I don’t look to ultra-social conservatives in the Republican Party to consider trauma or to deploy any other toolbox that smells like neo-Freudianism, for such believers are not worldly, in contrast to Dr. Scaer and other mental health professionals. Indeed, as fundamentalists, these denizens of the far Right are not in history at all, for this world is but the prelude to a better one, and disasters are part of God’s plan. (See https://clarespark.com/2009/07/04/unfinished-revolutions-and-contested-notions-of-identity/.) It is no accident that the impetus for education reform through school choice is emanating from within the Democratic Party (though Milton Friedman suggested it long ago), with little encouragement from social conservatives demanding local control and the choice of a religious education. For public schools are a scary site that could alienate the child of the ultra-conservative from the family of origin. What all of us need to do, whether we are of the [modernized] Center Right, or Independents or Liberals, is to think of the curriculum as a mine field when we attempt to teach the dark side of human history. I could have entitled this blog “Freezing fear in the classroom.” We may be traumatizing and re-traumatizing our children, not willfully, but as a side effect of our ignorance of the effect of the emotions on physical health; an ignorance that subsequently diminishes our capacity to be rational actors in a representative republic. In our attempts to educate the young are we teaching learned helplessness? For the youngster cannot change the awful past we transmit with the best of intentions.

Perhaps the current vogue for vampires, zombies, and other terrifying monsters (e.g. wolverines as illustrated), is a defense mechanism by adolescents and pre-teens and even younger children; i.e., identifying with the cruel individuals and events that they can never master in their own real lives. But this is a defense only, and does not get us closer to releasing the terrors that remain locked within the psyche, and that might be among the potential cause(s) for auto-immune diseases. Lest anyone be discouraged by this blog: Dr. Scaer argues that medicine is still in its infancy. It is a great advance in human history that we are learning so much about the physiology of stress, as opposed to relying upon supernatural explanations for the ups and downs of living. Perhaps one strategy to mitigate learned helplessness (not within the scope of Scaer’s book)  is to relate through education and through popular and high culture how both inviduals and groups have banded together to overcome threats to survival. Call such tactics a promising form of preventive medicine. For part 2 of this essay, see https://clarespark.com/2012/03/18/history-as-trauma-2-rosebud-version/.

February 22, 2011

Inflaming minorities in the universities

American Progress

I have written extensively about the master narrative that dominates the teaching of U.S. History in  post-civil rights America throughout this website. The mobilizing of pro-government workers unions has put this issue front and center. The purpose of this blog is to remind our visitors that the humanities curriculum as it was adjusted after the assassinations of MLK Jr. and Malcolm X could have done nothing else but to intensify already existent divisions in our country, thence to under-educate the students most in need of high quality education that would prepare them to compete in the job market in fields where there is high demand for skilled labor.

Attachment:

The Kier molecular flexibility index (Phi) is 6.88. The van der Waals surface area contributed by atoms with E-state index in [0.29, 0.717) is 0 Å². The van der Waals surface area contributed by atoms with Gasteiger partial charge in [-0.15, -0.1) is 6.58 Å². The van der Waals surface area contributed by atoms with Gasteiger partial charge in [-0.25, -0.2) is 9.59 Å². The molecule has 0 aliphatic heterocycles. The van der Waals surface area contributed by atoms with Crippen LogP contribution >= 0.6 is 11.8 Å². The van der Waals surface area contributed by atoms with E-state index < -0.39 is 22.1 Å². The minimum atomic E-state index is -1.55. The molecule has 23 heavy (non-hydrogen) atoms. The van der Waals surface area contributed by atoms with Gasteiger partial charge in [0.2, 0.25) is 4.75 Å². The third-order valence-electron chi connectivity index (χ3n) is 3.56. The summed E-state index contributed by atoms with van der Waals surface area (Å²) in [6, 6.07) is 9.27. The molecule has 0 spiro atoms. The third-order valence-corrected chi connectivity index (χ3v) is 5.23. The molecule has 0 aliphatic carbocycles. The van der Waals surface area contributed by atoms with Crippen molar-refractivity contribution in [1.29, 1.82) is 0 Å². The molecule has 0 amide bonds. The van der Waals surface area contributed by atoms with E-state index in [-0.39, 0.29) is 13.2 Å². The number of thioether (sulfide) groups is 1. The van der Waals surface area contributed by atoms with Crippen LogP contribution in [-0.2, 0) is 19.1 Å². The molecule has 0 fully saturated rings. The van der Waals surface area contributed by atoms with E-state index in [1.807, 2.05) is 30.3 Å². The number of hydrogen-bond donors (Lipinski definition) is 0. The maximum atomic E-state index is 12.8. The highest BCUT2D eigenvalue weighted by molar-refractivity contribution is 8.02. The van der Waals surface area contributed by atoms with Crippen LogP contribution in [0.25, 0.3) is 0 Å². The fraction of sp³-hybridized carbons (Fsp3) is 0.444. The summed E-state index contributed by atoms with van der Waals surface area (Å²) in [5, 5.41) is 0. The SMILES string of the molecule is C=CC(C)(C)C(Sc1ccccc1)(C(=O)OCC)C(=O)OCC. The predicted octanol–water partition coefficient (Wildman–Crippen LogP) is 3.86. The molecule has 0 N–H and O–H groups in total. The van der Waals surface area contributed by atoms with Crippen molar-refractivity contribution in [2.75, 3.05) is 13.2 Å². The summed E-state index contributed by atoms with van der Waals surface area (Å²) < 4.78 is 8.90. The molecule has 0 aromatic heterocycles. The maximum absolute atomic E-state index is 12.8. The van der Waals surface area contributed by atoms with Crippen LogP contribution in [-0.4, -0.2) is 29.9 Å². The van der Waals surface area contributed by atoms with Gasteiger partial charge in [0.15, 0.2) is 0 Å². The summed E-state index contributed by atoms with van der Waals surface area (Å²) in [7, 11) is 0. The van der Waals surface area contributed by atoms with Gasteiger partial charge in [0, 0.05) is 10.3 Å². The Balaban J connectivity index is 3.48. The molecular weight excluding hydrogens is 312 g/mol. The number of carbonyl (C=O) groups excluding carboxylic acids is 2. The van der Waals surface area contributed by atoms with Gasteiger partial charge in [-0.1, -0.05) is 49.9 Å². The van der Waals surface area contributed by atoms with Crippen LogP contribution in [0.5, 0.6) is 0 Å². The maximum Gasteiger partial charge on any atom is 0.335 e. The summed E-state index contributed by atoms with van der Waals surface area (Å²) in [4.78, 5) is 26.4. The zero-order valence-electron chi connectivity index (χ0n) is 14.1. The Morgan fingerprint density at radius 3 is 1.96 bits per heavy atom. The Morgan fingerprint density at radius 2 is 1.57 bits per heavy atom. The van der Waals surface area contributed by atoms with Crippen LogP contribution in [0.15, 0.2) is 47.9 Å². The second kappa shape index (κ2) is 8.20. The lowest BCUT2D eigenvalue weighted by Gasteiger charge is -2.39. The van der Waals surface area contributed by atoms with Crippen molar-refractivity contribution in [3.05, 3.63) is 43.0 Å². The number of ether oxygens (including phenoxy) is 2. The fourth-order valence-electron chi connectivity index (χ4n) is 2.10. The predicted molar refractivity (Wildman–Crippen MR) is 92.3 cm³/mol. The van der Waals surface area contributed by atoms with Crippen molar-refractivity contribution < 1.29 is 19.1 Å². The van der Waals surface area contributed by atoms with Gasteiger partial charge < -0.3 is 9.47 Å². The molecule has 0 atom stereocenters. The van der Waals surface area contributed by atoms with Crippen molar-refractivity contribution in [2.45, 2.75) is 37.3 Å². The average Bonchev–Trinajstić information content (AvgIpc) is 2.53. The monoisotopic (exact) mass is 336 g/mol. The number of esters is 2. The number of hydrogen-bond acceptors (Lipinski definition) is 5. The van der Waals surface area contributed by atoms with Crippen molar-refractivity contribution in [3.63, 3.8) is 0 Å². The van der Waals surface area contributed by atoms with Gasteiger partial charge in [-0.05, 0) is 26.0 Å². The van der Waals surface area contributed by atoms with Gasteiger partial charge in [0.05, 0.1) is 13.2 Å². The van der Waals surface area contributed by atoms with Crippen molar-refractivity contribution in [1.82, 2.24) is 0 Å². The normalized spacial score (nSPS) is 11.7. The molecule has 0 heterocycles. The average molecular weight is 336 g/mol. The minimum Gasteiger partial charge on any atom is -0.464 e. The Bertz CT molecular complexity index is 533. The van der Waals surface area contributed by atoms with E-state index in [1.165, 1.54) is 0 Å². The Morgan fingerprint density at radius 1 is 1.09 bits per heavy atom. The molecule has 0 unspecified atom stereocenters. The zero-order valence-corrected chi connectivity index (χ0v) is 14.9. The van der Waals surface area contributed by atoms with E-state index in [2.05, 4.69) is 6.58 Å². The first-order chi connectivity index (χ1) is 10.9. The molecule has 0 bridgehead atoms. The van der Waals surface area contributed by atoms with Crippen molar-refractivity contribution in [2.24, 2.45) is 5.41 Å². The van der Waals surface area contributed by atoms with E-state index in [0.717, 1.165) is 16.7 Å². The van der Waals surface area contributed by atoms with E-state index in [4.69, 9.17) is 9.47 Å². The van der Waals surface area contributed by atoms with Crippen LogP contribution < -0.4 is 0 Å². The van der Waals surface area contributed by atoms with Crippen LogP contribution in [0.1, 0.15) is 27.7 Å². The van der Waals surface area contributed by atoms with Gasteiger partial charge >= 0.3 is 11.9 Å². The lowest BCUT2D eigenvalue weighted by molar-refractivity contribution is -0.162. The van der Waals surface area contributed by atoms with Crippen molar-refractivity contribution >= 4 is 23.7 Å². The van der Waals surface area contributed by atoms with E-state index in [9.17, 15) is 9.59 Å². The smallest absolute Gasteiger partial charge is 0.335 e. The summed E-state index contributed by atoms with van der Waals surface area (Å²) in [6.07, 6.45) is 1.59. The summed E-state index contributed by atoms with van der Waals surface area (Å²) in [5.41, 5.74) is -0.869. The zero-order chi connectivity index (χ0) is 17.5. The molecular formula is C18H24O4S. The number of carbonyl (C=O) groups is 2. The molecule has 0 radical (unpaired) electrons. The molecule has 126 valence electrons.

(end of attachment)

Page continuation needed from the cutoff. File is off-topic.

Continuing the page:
I refer of course to the focus on Native Americans as victims of westward expansion; the Mexican War; slavery, the slave trade, the Civil War and Reconstruction; the Chinese Exclusion Act; the internment of Japanese-Americans during WWII; and the exclusionary policies of labor unions until the establishment of the CIO. Not only these events were and are deployed by leftists and liberals to insure the hatred of “the dominant culture” (including the “racist” white working class), but these events that did of course happen, are said to linger in the present, despite a congeries of government programs at all levels, including preferential treatment in the race for college admissions, hiring in government employment, separatist ethnic studies programs in universities and colleges, and in corporations.

1960s activists against the Viet Nam war and “the system” have taken over the command posts of education and media, always in the name of a higher law than those “bourgeois” rules that constitute the basis for our democratic republic. Such high dudgeon is then used to justify lawless actions against “the system” that has tortured and dispossessed the minorities who comprise so much of the base of the Democratic Party.  So although we see mostly white faces in the Wisconsin protesters, I suggest  that their “civil disobedience” is experienced by them as a link to abolitionists and others who argued for “the higher law” that abrogated the Constitution, seen as a slaveholders’ document. OTOH, recall that Charles Sumner, the antislavery Senator from Massachusetts and a founder of the Republican Party, did not appeal to a higher law, but rather argued that the case for antislavery lay in the Declaration of Independence and in the Preamble to the Constitution; that the individual States were akin to Republics that should insure the promised equality in our founding documents, hence could not use “state’s rights” to justify slavery and its expansion. After the Civil War, he pleaded that the hatred must stop. For this, along with his “radical” even “Jacobin” proposal for compensating the freedmen (along with patriot soldiers and poor whites) with confiscated land and full civil rights, he has been diminished by some key academic authorities as harsh and extreme.

Already, government and other unions are mobilizing across the nation to strengthen their collective hands against an insurgent Republican Party. It is to be hoped that the public will use this opportunity to examine every phase of our educational system, including the demoralizing curriculum that is hurting everyone, indeed, that in tandem with much of the mass media, is inspiring cynicism on a massive scale, threatening to bring down the Republic, a Republic that is our “last best hope” for the future of our species.